The lira strengthened the most in almost two weeks and bond yields dropped to a 10-month low after Turkey’s current-account deficit narrowed more than economists anticipated.
The lira appreciated 0.5 percent to 1.8075 against the dollar at 5:07 p.m. in Istanbul, the biggest jump on a closing basis since June 29. Yields on two-year benchmark bonds dropped three basis points, or 0.03 percentage point, to 7.90 percent, extending this month’s decline to 57 basis points. This was the lowest closing level for bond yields since Sept. 9.
The current-account gap shrank for a seventh month in May to $5.8 billion from $7.9 billion a year earlier, the central bank said today. It was forecast at $6.2 billion, according to the median estimate of five economists surveyed by Bloomberg. A record shortfall at 10 percent of the gross domestic product led the lira to plunge 18 percent in the biggest decline worldwide last year.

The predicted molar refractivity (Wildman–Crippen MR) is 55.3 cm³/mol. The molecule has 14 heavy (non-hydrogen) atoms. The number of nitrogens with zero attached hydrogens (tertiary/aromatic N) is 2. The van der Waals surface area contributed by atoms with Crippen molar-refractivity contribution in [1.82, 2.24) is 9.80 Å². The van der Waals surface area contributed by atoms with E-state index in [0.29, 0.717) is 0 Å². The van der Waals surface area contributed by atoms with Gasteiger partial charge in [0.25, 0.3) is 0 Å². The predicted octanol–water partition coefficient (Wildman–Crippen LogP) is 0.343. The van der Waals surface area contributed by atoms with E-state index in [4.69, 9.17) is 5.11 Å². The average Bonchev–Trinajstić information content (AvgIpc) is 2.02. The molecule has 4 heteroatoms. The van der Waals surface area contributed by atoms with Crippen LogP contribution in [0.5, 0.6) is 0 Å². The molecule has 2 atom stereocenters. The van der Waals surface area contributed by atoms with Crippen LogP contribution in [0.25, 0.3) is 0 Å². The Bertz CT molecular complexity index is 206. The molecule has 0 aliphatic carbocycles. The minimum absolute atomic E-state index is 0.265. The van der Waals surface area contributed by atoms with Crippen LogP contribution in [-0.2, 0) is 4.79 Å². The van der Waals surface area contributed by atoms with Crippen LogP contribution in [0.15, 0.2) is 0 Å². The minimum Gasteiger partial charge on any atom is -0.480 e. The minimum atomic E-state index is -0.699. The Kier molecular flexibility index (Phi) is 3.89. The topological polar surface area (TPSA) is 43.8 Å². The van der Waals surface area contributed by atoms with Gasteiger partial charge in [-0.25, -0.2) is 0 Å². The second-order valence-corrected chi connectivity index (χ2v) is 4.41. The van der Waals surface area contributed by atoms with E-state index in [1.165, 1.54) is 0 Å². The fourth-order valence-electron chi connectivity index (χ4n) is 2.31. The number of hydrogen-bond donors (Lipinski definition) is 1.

“We expect to see further improvement in the current-account deficit -- albeit slower pace compared to May -- in the coming months thanks to the overall slowdown in economic activity and relatively lower petroleum price,” Ozgur Altug, chief economist at BGC Partners in Istanbul, said in an e-mailed note.
Oil prices are down 13 percent this year, helping Turkey’s finances as the country imports almost all the oil it consumes.
The central bank provided liquidity to lenders today at 5.75 percent for a 27th consecutive day, the longest stretch of funding at the lowest policy rate since March 21, reducing the overnight borrowing costs in the interbank market to 8.2 percent from 9.6 percent on June 29.